In Ullman the Supreme Court was presented with the issue of whether the "Limits of Liability" provision of the uninsured motorist coverage in Ullman's automobile liability insurance policy with Wolverine Insurance Company violated public policy. In the majority opinion of Ullman, the court quoted the pertinent parts from the uninsured motorist act (Ill. Rev. Stat. 1969, ch. 73, par. 755a); the financial responsibility act (Ill. Rev. Stat. 1969, ch. 95 1/2, par. 7A-203) and the "Limits of Liability" provision in question. The court noted that the legislative intent of the uninsured motorist act was,

"* * * to place the policyholder in substantially the same position he would occupy, so far as his being injured or killed is concerned, if the wrongful driver had had the minimum liability insurance required by the Financial Responsibility Act." (48 Ill.2d 1, 4.)

The court then pointed out that under the Illinois Workmen's Compensation Act (Ill. Rev. Stat. 1969, ch. 48, par. 138.5(b)) an employee who receives compensation under the Act is required to reimburse the employer from any recovery the employee received from a third party legally responsible for the employee's injuries. The majority concluded that if the deduction challenged were permitted, that the employee's position would in fact be the same under the policy as where the tortfeasor carried minimum insurance. In such a case, if the injured employee recovered any money damages from a minimally insured tortfeasor he would be required to fully reimburse the workmen's compensation carrier to the extent of the $10,000 recovery. The effect is a wash of the funds through the employee's hands and of no benefit to him. This has the same effect upon the injured employee as if the uninsured motorist coverage "Limits of Liability" provision were enforced. Therefore, the court held that the provision in question did not violate public policy.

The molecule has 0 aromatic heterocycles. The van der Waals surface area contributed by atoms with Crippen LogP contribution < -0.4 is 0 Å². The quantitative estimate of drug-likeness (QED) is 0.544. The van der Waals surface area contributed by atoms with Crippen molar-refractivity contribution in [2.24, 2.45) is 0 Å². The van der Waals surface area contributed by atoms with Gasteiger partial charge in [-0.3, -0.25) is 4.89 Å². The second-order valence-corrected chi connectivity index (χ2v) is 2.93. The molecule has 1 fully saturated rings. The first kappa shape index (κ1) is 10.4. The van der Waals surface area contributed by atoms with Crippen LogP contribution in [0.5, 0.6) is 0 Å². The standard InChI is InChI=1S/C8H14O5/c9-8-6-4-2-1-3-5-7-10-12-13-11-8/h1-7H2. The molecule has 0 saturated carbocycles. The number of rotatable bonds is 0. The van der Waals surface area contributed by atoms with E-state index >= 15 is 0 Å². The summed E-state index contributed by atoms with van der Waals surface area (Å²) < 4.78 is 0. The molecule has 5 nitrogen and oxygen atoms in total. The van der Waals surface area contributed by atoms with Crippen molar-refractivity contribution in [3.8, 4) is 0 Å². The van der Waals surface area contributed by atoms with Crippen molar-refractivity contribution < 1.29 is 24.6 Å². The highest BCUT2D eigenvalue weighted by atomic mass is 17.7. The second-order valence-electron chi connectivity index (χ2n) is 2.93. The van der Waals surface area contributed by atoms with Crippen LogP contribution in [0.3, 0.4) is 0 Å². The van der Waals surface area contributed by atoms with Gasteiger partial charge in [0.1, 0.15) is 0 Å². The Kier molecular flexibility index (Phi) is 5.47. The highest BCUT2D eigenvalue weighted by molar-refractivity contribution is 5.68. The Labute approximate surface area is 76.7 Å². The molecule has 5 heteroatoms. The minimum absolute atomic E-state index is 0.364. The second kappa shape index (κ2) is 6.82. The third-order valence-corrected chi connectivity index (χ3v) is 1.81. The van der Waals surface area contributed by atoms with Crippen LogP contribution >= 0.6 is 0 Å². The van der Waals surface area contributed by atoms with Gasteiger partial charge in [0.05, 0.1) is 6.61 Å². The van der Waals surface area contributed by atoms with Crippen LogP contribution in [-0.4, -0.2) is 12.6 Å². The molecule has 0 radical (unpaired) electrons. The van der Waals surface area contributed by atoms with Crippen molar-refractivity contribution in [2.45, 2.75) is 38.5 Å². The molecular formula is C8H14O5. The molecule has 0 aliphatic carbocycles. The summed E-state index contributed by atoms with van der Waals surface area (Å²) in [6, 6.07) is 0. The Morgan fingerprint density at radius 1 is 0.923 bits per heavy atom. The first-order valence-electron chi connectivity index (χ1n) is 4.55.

Under Ullman the "Limits of Liability" provision is enforceable and, therefore, the insured injured employee had no right to recover from the defendant insurance company under the uninsured motorist coverage. Thus, in the case at hand, the workmen's compensation carrier's waiver was a waiver of a right that was nonexistent. We fail to see how this waiver of a nonexisting right of subrogation can be held to alter the holding of Ullman. The plaintiff has received minimum statutory compensation from his employer's workmen's compensation carrier and that is the maximum compensation that the uninsured motorist act was intended to guarantee. The act is not intended to guarantee the plaintiff any more than he has received. No one is guaranteed that his injury will be fully compensated, only that he will be able to receive up to $10,000 compensation when injured in an automobile which is under the provisions of an uninsured motorist policy. We therefore find Ullman is controlling and that the "Limits of Liability" provision is not violative of public policy.

In light of our holding we find no need to pass upon the plaintiff's other argument that "double recovery" does not justify the ruling because plaintiff's damages are greatly in excess of workmen's compensation benefits.

For the above reasons, the judgment of the trial court is affirmed.

Affirmed.

NASH, J., ...